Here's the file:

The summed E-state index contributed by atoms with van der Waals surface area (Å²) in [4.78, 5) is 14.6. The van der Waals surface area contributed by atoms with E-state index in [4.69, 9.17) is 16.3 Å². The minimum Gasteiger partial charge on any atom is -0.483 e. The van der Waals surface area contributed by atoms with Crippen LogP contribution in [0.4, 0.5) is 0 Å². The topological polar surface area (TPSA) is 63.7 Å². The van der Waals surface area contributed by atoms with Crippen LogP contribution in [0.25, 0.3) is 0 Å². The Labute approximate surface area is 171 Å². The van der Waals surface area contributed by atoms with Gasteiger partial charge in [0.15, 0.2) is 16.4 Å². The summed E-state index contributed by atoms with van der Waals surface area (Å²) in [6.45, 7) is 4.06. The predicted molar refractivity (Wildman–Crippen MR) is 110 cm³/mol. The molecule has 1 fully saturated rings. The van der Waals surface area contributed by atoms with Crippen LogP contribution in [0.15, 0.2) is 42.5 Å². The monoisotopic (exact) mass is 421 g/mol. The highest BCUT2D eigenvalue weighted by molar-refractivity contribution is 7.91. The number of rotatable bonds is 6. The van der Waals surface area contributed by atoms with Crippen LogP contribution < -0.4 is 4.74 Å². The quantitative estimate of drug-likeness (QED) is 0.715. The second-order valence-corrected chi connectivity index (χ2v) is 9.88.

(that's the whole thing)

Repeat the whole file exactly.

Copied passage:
The summed E-state index contributed by atoms with van der Waals surface area (Å²) in [4.78, 5) is 14.6. The van der Waals surface area contributed by atoms with E-state index in [4.69, 9.17) is 16.3 Å². The minimum Gasteiger partial charge on any atom is -0.483 e. The van der Waals surface area contributed by atoms with Crippen LogP contribution in [0.4, 0.5) is 0 Å². The topological polar surface area (TPSA) is 63.7 Å². The van der Waals surface area contributed by atoms with Crippen LogP contribution in [0.25, 0.3) is 0 Å². The Labute approximate surface area is 171 Å². The van der Waals surface area contributed by atoms with Gasteiger partial charge in [0.15, 0.2) is 16.4 Å². The summed E-state index contributed by atoms with van der Waals surface area (Å²) in [6.45, 7) is 4.06. The predicted molar refractivity (Wildman–Crippen MR) is 110 cm³/mol. The molecule has 1 fully saturated rings. The van der Waals surface area contributed by atoms with Crippen LogP contribution in [0.15, 0.2) is 42.5 Å². The monoisotopic (exact) mass is 421 g/mol. The highest BCUT2D eigenvalue weighted by molar-refractivity contribution is 7.91. The number of rotatable bonds is 6. The van der Waals surface area contributed by atoms with Crippen LogP contribution < -0.4 is 4.74 Å². The quantitative estimate of drug-likeness (QED) is 0.715. The second-order valence-corrected chi connectivity index (χ2v) is 9.88.